55. If this could be produced in large quantities at relatively economical costs, it could also be a great insulation for fuel and oxygen tanks on rockets. Since oxygen and often hydrogen need to be kept liquid, the tanks are usually covered with thick insulation like the orange foam used for the Space Shuttle. It adds a lot of weight. Aerogel has been too expensive to use in those kind of quantities.

  56. ND

    So what did they use for insulation on the Energia when they launched the Buran?

  57. 12. Nekura Says: “I want to own a piece of aerogel.”

    If you’re ever in Livermore, then you should stop by the visitor’s center at LLNL (where the stuff was developed). If you’re by yourself, or in a small group, they have chunks of it in a desk drawer that they will give out if you ask, but not if there are lots of people around.

    The reason for this has been hinted at in some of the posts above. Aerogel is almost pure silica and crushes easily. It is actually classified as a hazardous material since breathing the particles can cause siliconicosis (a lung disease, aka “miners lung”). You’d have to breath a lot of it for quite a while, though.

    - Jack

  58. 41. Messier Tidy Upper Says: “This could be the *Genesis* of something! ”

    Actually, I believe the collectors on Genesis were silicon wafers (like the kind they make chips on). It was trying to capture atomic scale pieces of the solar wind.

    The mission you’re thinking of is “Stardust” which visited comet Wild II and collected particles from the coma. While still microscopically tiny, the dust grains were still many orders of magnitude larger than the He nuclei and other particles collected by Genesis.

    It’s easy to confuse the two missions since they used the same basic spacecraft bus. The problem with Genesis was that someone installed the 1/10 g-switch backwards (the one that detects the beginning of deceleration when it first touches the atmosphere). This switch sends the signal to fire off the recovery system batteries that power everything in the terminal phase of the mission. Since it was in backwards, it never closed, so the capsule just free-fell into the desert.

    The people on the Stardust mission (which and already visited the comet as was heading home when Genesis crashed) had a lot of nervous nights since they knew their spacecraft had the same basic design.

    - Jack

  59. 57. Aerimus Says: “IVAN3 – Most awesome first post ever!”

    I dunno. I think he’s posted a few times previously…

    - Jack

  60. Strangel

    You gonna eat that?

  61. Messier Tidy Upper

    @ 61. Jack Hagerty Says:

    41. Messier Tidy Upper Says: “This could be the *Genesis* of something!”
    Actually, I believe the collectors on Genesis were silicon wafers (like the kind they make chips on). It was trying to capture atomic scale pieces of the solar wind. The mission you’re thinking of is “Stardust” which visited comet Wild II and collected particles from the coma. While still microscopically tiny, the dust grains were still many orders of magnitude larger than the He nuclei and other particles collected by Genesis.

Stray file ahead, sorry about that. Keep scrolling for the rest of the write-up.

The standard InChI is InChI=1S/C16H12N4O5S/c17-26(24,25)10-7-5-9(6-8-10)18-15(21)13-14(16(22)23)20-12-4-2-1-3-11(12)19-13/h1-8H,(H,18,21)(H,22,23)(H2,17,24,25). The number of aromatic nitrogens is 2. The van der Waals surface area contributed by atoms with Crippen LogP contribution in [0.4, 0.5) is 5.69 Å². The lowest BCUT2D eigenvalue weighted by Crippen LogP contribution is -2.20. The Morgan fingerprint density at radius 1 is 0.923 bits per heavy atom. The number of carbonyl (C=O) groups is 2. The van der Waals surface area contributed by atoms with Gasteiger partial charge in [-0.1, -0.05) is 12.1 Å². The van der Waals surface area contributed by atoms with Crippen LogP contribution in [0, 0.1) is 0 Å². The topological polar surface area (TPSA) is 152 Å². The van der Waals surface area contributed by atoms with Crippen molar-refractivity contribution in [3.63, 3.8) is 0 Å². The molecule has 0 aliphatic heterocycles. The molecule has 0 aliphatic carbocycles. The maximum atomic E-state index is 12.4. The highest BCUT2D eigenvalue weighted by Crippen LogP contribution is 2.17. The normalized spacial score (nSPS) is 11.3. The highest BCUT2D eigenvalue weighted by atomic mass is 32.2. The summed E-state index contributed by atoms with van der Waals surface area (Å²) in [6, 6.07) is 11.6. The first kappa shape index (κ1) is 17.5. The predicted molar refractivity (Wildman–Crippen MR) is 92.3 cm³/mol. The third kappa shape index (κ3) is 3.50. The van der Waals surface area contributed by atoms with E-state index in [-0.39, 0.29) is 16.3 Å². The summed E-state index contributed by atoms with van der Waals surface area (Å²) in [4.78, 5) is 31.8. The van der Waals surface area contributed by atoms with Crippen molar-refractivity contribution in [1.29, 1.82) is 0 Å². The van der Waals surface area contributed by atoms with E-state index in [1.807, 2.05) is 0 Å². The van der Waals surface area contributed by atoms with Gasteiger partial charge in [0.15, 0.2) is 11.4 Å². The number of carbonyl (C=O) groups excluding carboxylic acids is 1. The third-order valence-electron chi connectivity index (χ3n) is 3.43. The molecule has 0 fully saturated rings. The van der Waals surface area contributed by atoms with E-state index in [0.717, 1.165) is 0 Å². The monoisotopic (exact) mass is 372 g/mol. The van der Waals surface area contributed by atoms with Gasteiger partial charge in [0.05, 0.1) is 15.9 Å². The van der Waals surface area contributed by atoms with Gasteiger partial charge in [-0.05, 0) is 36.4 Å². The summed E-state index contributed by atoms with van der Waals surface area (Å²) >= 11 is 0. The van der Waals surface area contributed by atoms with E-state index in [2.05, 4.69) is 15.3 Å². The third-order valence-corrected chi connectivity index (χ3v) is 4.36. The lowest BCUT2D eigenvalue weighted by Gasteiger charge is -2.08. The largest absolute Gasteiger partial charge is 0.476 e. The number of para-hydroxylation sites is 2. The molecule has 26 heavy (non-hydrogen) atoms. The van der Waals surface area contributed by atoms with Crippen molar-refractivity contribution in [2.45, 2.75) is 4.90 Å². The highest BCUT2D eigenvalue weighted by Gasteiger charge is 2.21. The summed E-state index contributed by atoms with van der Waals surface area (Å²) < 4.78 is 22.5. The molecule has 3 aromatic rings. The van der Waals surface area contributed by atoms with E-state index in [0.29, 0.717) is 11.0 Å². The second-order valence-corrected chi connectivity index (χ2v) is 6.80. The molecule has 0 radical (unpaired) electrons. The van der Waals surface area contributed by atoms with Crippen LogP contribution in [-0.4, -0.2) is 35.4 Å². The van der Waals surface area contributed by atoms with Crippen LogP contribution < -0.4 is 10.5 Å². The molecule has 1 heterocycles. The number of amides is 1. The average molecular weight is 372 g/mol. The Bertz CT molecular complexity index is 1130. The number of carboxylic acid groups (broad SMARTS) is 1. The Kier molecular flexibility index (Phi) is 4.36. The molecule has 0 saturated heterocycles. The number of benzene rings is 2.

Er .. yes. Oops. (Blushes.)

    I forgot all about that Stardust mission. Didn’t both missions use aerogel in the wafers /collectors though? I’ll have to check that.

    ***

    ED. – No they didn’t & yes, Jack Hagerty is right, Stardust used aerogel but Genesis didn’t.

    See : http://en.wikipedia.org/wiki/Stardust_(spacecraft)

    & from the wiki-link posted earlier :

    A Genesis collector array in the Genesis clean lab at the Johnson Space Center (photo courtesy NASA). Hexagons consist of a variety of ultra-pure, semiconductor-grade wafers, including silicon, commercial “sapphire” (i.e. corundum), gold on sapphire, diamond-like carbon films, and other materials.

    D’oh! I missed that, sorry. :-(

    Nicely spotted Jack H. :-)

  62. MarcusBailius

    Way back in the early 1990s, I helped design and build high-energy bremsstrahlung detectors (looking at Cherenkov light from the scattered electrons) from silica aerogel. The refractive index was so low, that the threshold for detection of scattered electrons was very high – which meant contamination of the signal from background activity in the sample was eliminated. We were using it for X-ray tomography of examples of vitrified drums of simulated highly-active waste, looking for cracks and voids, for example.

    It was fascinating stuff. You had to keep moisture out, though; it has a real affinity for water. and cutting it with a bandsaw created a monstrous amount of rather nasty dust!

  63. 64. Messier Tidy Upper Says: “Nicely spotted Jack H.”

    It’s what I’m here for :-)

    - Jack